Summarizing the Honda BR-V based solely on its ability to make the Baguio climb doesn’t do it justice at all. After all, just about any modern car can make it, let alone the most powerful offering in its class. So, what’s the story here then? Well, it’s all about whether or not it can justify its higher than average sticker price. At P 1.39-million for the top-of-the-line BR-V VX, it’s the most expensive offering in an increasingly competitive (and still price sensitive) segment. Though it does have some shortcomings, overall, it manages to deliver on that promise. The bottom line is that the BR-V is worth every hard-earned cent.


5 comments:

  1. How is the cabin noise at highway speeds? The previous generation was really bad even for its class that it almost felt like there was a window down even when there wasn't. Quite surprised about the AC considering my old Hondas are still ice cold even after over a decade, but I think installing good quality tint will mitigate this issue. My wife really wants this BR-V as her daily car.

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    1. Heading back from Baguio in another BR-V and the AC seems fine. It could be down to the particular unit we drove. Unfortunately for Honda, my feedback is based on what we drove yesterday.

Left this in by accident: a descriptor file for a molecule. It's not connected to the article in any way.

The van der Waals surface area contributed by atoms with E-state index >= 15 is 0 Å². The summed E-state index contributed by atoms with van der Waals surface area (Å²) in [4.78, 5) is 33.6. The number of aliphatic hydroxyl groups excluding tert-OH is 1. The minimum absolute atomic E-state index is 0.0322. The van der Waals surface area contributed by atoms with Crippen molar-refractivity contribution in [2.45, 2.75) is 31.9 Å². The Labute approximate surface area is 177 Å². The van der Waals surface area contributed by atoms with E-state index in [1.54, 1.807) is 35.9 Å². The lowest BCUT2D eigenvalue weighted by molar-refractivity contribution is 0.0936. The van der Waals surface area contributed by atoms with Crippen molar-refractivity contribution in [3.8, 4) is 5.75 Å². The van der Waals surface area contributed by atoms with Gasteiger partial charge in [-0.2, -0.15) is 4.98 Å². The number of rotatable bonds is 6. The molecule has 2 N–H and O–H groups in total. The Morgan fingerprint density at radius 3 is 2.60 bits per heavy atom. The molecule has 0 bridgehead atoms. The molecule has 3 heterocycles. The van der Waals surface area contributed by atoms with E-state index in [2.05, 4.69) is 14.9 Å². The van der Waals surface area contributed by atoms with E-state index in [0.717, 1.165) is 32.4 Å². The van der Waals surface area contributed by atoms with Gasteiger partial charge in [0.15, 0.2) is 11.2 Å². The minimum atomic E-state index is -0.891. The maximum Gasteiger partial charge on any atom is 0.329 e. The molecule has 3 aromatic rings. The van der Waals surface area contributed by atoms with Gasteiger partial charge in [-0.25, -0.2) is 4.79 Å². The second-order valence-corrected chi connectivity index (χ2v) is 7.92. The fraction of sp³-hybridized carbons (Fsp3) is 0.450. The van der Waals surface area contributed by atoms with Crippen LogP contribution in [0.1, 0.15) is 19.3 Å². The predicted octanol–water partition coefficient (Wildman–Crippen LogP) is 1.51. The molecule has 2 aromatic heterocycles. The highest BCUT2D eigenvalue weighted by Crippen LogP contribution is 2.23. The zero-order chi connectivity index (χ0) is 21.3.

As for the noise, it's much improved. You still won't mistake it for a plush luxo-barge, but you can actually listen to Toto on Spotify without having to turn up the volume (yeah, that's our colleague's playlist).

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  2. BR-V S CVT is selling very well due to its affordable price.
    Powerful engine with 4 airbags!

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  3. my pamily's previous gen BRV made it up to Baguio last month :P No sweat naman basta wag puno I guess lol (3 passengers kasama driver, one kid, and a bunch of bags)

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  4. It should not be a question if it can go up Kennon Road, Halsema Highway or even the Kiangan-Tinoc-Buguias Road in Tinoc, Ifugao, since even a fully loaded Kia Pride or Daewoo Racer can do that. The better question would be, how is the in-gear acceleration when attempting an 80-100 km/h overtake in the expressways with 5 passengers and a loaded cargo area? All these 1.5L 7-seater subcompact AUVs can barely get past 110 km/h when there's more than 2 passengers in the cabin.